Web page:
Nashville “Worship Protest” Draws Crowd Of Thousands…And An Investigation By The City

A large crowd of people outside

Yikes – this isn’t a great look.

Obviously, we’re in a pandemic right now, and large gatherings have been frowned upon (and generally banned) for the better part of the year.

But Christian singer/politician/missionary Sean Feucht held what he called a “worship protest” in downtown Nashville this weekend, drawing an estimated crowd of 10,000 mostly-maskless worshipers to the steps of the courthouse – and also drawing an investigation by the city.

Feucht has held similar events in other cities across the country as part of his “Let Us Worship” tour in protest of lockdowns and restrictions on worship services resulting from the COVID-19 pandemic.

But Nashville officials said that the organizers of Sunday’s event did not apply for a permit for the gathering and that the Metro Public Health Department would be investigating. The Health Department also said in a statement that they will “pursue appropriate penalties against the organizer.”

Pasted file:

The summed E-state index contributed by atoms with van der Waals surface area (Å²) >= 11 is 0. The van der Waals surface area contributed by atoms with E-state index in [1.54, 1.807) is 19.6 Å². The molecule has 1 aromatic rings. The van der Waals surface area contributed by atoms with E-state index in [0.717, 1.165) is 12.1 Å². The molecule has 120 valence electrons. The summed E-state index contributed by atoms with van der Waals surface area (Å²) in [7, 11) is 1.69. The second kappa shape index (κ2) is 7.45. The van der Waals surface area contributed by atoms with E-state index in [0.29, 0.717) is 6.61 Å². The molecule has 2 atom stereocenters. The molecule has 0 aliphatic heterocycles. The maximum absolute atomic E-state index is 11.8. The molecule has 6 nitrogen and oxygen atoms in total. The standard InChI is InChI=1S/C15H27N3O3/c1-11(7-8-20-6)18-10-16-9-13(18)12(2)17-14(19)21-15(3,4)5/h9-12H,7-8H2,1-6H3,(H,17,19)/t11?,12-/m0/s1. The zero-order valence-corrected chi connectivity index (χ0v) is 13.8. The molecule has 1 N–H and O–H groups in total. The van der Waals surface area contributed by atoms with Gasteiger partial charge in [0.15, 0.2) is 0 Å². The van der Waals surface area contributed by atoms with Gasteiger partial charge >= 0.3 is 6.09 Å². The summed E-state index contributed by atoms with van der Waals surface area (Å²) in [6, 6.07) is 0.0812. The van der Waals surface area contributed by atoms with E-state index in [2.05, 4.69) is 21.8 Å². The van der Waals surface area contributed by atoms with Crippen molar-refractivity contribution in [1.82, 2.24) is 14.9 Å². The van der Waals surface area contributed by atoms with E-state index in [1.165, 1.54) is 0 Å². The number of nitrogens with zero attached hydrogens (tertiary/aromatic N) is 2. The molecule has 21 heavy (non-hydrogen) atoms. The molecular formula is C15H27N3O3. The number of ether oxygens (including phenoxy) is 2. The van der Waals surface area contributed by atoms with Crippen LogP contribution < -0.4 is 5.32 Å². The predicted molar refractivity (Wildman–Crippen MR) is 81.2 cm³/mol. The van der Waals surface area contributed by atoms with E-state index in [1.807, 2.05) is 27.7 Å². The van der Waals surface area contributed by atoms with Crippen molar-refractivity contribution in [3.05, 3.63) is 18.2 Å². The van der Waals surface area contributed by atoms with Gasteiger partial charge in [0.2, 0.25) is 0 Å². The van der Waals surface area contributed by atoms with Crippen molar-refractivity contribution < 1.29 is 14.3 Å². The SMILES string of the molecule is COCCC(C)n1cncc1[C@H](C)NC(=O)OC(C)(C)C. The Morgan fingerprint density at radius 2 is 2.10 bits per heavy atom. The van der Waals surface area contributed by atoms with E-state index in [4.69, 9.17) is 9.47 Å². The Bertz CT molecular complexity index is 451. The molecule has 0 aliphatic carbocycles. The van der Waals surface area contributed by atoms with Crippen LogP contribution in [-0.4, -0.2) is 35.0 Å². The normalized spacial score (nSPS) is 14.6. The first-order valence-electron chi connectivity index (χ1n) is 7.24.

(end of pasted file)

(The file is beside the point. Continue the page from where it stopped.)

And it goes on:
Online reaction to the event has been mixed (because what can people really agree on these days?) But some are calling Feucht reckless, saying that it’s irresponsible to hold such a large, non-social-distanced event during a pandemic. Still others called Mayor John Cooper a hypocrite for investigating a religious gathering after the mayor personally joined protestors in the streets earlier this year.

Even some local religious leaders questioned Feucht’s framing of the event as a protest against the silencing of worshipers, pointing out that churches in Nashville are open and continuing with in-person services.

Nashville’s music community has been hit especially hard by the pandemic, with travelling gigs all but drying up and musicians who make their living in local bars being out of work as the city has struggled to gain control of the pandemic.

And some musicians saw Feucht’s outdoor concert as just another slap in the face to the already-struggling music community, one that could prolong the city’s shutdown and keep them out of work for even longer than they’ve already been.

For now, I guess we’ll have to wait and see if the city does decide to take action against Feucht for his event – and hope that the “protest” doesn’t cause a spike in infections that leads to further shutdowns.

A beer bottle on a dock



A beer bottle on a dock